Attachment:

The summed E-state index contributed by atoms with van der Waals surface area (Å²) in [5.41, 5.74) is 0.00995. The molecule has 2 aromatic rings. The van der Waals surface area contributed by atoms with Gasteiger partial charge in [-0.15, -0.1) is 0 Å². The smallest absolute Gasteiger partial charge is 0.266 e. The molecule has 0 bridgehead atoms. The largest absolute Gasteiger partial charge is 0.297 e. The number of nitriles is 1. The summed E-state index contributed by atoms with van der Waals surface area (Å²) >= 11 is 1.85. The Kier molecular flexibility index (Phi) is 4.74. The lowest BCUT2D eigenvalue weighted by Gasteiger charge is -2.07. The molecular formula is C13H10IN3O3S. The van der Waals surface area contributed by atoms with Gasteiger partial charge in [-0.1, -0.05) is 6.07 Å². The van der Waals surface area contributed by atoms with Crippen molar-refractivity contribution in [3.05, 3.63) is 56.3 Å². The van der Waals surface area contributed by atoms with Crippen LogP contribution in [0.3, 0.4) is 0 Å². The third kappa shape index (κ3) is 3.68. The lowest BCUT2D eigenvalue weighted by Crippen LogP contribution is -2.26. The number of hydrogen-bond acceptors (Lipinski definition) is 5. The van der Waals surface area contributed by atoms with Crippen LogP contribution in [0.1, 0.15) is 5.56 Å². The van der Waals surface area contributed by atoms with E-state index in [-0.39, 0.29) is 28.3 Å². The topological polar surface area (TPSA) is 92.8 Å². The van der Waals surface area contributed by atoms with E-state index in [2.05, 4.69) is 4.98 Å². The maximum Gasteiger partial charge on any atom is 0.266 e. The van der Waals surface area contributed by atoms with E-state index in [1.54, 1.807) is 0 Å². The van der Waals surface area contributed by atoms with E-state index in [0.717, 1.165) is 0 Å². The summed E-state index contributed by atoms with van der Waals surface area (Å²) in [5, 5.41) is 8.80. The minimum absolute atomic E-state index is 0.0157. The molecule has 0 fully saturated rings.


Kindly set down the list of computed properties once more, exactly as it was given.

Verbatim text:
The summed E-state index contributed by atoms with van der Waals surface area (Å²) in [5.41, 5.74) is 0.00995. The molecule has 2 aromatic rings. The van der Waals surface area contributed by atoms with Gasteiger partial charge in [-0.15, -0.1) is 0 Å². The smallest absolute Gasteiger partial charge is 0.266 e. The molecule has 0 bridgehead atoms. The largest absolute Gasteiger partial charge is 0.297 e. The number of nitriles is 1. The summed E-state index contributed by atoms with van der Waals surface area (Å²) >= 11 is 1.85. The Kier molecular flexibility index (Phi) is 4.74. The lowest BCUT2D eigenvalue weighted by Gasteiger charge is -2.07. The molecular formula is C13H10IN3O3S. The van der Waals surface area contributed by atoms with Gasteiger partial charge in [-0.1, -0.05) is 6.07 Å². The van der Waals surface area contributed by atoms with Crippen molar-refractivity contribution in [3.05, 3.63) is 56.3 Å². The van der Waals surface area contributed by atoms with Crippen LogP contribution in [0.3, 0.4) is 0 Å². The third kappa shape index (κ3) is 3.68. The lowest BCUT2D eigenvalue weighted by Crippen LogP contribution is -2.26. The number of hydrogen-bond acceptors (Lipinski definition) is 5. The van der Waals surface area contributed by atoms with Crippen LogP contribution in [0.1, 0.15) is 5.56 Å². The van der Waals surface area contributed by atoms with E-state index in [-0.39, 0.29) is 28.3 Å². The topological polar surface area (TPSA) is 92.8 Å². The van der Waals surface area contributed by atoms with E-state index in [2.05, 4.69) is 4.98 Å². The maximum Gasteiger partial charge on any atom is 0.266 e. The van der Waals surface area contributed by atoms with E-state index in [1.54, 1.807) is 0 Å². The van der Waals surface area contributed by atoms with E-state index in [0.717, 1.165) is 0 Å². The summed E-state index contributed by atoms with van der Waals surface area (Å²) in [5, 5.41) is 8.80. The minimum absolute atomic E-state index is 0.0157. The molecule has 0 fully saturated rings.